Mini angel food cake made in a loaf pan for fewer servings! Small angel food cake for two!
You’re looking at two slices of my all-time favorite and death-bed dessert: angel food cake. But not just any angel food cake: a mini angel food cake made in a loaf pan, doused with freshly (barely-sweetened) whipped cream and fresh raspberries.
I’ve always loved angel food cake, even the store-bought variety. The boxed mix isn’t too bad either because you can’t deny the convenience of not having to separate one dozen eggs.
In this case, I made several batches of my small cheesecake recipe made in a loaf pan for a recent book signing I did in Dallas, and so I had leftover egg whites. I also made many batches of my small-batch sugar cookies, too!
Whenever I acquire the magical number of seven leftover egg whites, then I make this small batch angel food cake.
Side note: If you’re interested in living la vida small batch desserts, I have separate every single recipe on this site into recipes that use egg whites and recipes that use only egg yolks. You can always find these categories on my recipe index page, just in case you need to bookmark that.
This mini angel food cake is made in a standard 9″ bread loaf pan, and it has a few non-negotiable steps.
Rules for this mini angel food cake:
- You must use a regular pan, not a non-stick pan. The cake needs to stick and climb up the sides of the pan in order to reach its full height potential. Do not, I repeat DO NOT grease the pan. If your loaf pan is non-stick, it won’t work! Use a metal, plain loaf pan. I promise the cake will come un-stuck later when you’re ready to serve with a simple knife run around the edges.
- You must beat the egg whites to soft, floppy peaks, and not any further.
- The cream of tartar is optional; leave it out if you don’t have it. When I use it, my mini angel food cake rises higher but then it also cracks (which is totally fine, too).
- You must cool this cake upside down, as shown below. If not, the cake might sink or deflate.
Things to serve with this small batch angel food cake:
- Serve slices with whipped cream, my microwave lemon curd and fresh berries.
- Spread two slices with jam and stick it in a kid’s lunch box for a fun dessert.
- Dip leftover pieces in custard and cook like French toast for breakfast!
If you own my cookbook Sweet & Simple: Desserts for Two, you’ll recognize this as the angel food cake with jam. In the cookbook, I sliced this cake horiztonally into 3 sections (it’s best to use an electric carving knife for this), spread it with jam, and then stacked it back together, tightly wrapped it with plastic wrap and left in the fridge for 6 hours.
- 3/4 cup granulated sugar, divided use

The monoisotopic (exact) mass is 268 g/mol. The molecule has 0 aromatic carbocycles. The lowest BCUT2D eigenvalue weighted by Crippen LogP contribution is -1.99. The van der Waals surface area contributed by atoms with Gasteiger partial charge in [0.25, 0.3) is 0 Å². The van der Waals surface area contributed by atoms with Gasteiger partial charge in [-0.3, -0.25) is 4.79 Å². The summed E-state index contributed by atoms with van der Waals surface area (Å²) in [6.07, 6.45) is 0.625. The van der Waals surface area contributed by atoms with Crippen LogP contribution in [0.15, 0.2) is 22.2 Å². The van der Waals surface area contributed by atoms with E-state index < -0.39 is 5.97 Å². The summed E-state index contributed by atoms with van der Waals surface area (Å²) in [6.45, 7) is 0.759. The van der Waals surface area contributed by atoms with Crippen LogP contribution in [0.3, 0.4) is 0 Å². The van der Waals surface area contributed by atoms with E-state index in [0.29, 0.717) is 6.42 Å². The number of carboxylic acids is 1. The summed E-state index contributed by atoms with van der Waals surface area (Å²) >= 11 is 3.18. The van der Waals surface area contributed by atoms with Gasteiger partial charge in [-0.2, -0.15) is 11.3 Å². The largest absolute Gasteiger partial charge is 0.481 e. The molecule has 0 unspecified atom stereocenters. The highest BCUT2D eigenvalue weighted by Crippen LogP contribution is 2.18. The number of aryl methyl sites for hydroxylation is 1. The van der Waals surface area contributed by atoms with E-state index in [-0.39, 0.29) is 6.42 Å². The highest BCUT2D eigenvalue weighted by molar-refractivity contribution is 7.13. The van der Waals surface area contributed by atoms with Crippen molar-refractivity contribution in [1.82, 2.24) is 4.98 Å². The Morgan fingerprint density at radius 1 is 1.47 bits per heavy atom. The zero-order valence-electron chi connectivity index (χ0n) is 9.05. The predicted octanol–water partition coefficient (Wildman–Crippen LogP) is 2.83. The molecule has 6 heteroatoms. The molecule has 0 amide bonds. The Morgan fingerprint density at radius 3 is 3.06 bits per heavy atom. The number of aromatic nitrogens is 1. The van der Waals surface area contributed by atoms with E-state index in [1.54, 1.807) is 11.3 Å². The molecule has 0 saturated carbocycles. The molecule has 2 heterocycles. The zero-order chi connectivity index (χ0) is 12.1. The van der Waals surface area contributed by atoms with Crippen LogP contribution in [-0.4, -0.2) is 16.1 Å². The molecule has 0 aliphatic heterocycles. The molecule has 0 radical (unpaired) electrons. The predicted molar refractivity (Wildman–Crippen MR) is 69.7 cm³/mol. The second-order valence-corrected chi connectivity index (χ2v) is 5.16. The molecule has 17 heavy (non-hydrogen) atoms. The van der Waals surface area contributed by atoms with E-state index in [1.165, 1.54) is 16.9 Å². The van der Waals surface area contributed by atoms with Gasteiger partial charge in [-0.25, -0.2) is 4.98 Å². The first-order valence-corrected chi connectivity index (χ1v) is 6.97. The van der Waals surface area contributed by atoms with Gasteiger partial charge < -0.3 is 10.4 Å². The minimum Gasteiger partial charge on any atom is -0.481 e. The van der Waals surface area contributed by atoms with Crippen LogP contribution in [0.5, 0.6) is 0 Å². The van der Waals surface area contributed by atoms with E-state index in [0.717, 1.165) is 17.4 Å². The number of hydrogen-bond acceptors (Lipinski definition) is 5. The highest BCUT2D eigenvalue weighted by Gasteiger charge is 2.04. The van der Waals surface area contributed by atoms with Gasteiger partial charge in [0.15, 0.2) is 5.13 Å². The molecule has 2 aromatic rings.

- 1/2 cup all-purpose flour
- 1 tablespoon cornstarch
- 7 large egg whites
- 2 teaspoons vanilla extract
- 3/4 teaspoon cream of tartar*
- 1/4 teaspoon fine sea salt
- whipped cream, for garnish
- fresh raspberries, for garnish
- Preheat the oven to 325, and have a 9" bread loaf pan ready. Ensure it is not non-stick. Do not line or grease the pan in any way. Trust me!
- In a small bowl, whisk together 1/4 cup of the sugar, flour, and cornstarch. Set aside.
- To the bowl of a mini stand mixer, add the egg whites, vanilla, cream of tartar (if using) and salt. Beat on medium speed until foamy, about 30 seconds. Slowly stream in the remaining 1/2 cup of granulated sugar, one tablespoon at a time while the mixer runs. Continue to beat on HIGH speed until soft, floppy peaks form, about 4 minutes.
- Next, add 1/3 of the dry ingredients and fold them into the egg whites using a rubber spatula gently. Proper folding technique is down the middle and around the sides. Your goal is to incorporate the flour mixture without deflating the air you just whipped into the egg whites.
- Repeat with the remaining flour mixture in two increments. Take your time; it will at least 5 minutes to fold everything together gently. Be sure no lumps of flour remain (or they will rise to the surface of your cake while baking!)
- Pour the batter into the loaf pan. Place the loaf pan on a baking sheet, and bake for 38-42 minutes. The cake is done when the top is no longer sticky to the touch, and if it cracks (mine didn't this time), the cracks won't be sticky either.
- Once the cake comes out of the oven, immediately turn it upside down and invert it over two cans (see photos). The cake needs to cool upside down so it doesn't deflate. Let it cool for at least 60 minutes.
- Once the cake is cool, run a knife around the edges of the pan and gently let the cake fall onto a cutting board on its side.
- Use a serrated knife to slice the cake into even slices. I used a serrated knife to get the cut started, and then finished the cuts using a sawing motion with a regular very sharp knife. Go slow, don't smush the cake while slicing.
- Serve with whipped cream and raspberries.
*If you don't have cream of tartar, leave it out. The cake won't rise as high, but it will still taste great!
Amount Per Serving: Calories: 126Total Fat: 0gSaturated Fat: 0gTrans Fat: 0gUnsaturated Fat: 0gCholesterol: 1mgSodium: 115mgCarbohydrates: 26gFiber: 0gSugar: 19gProtein: 4g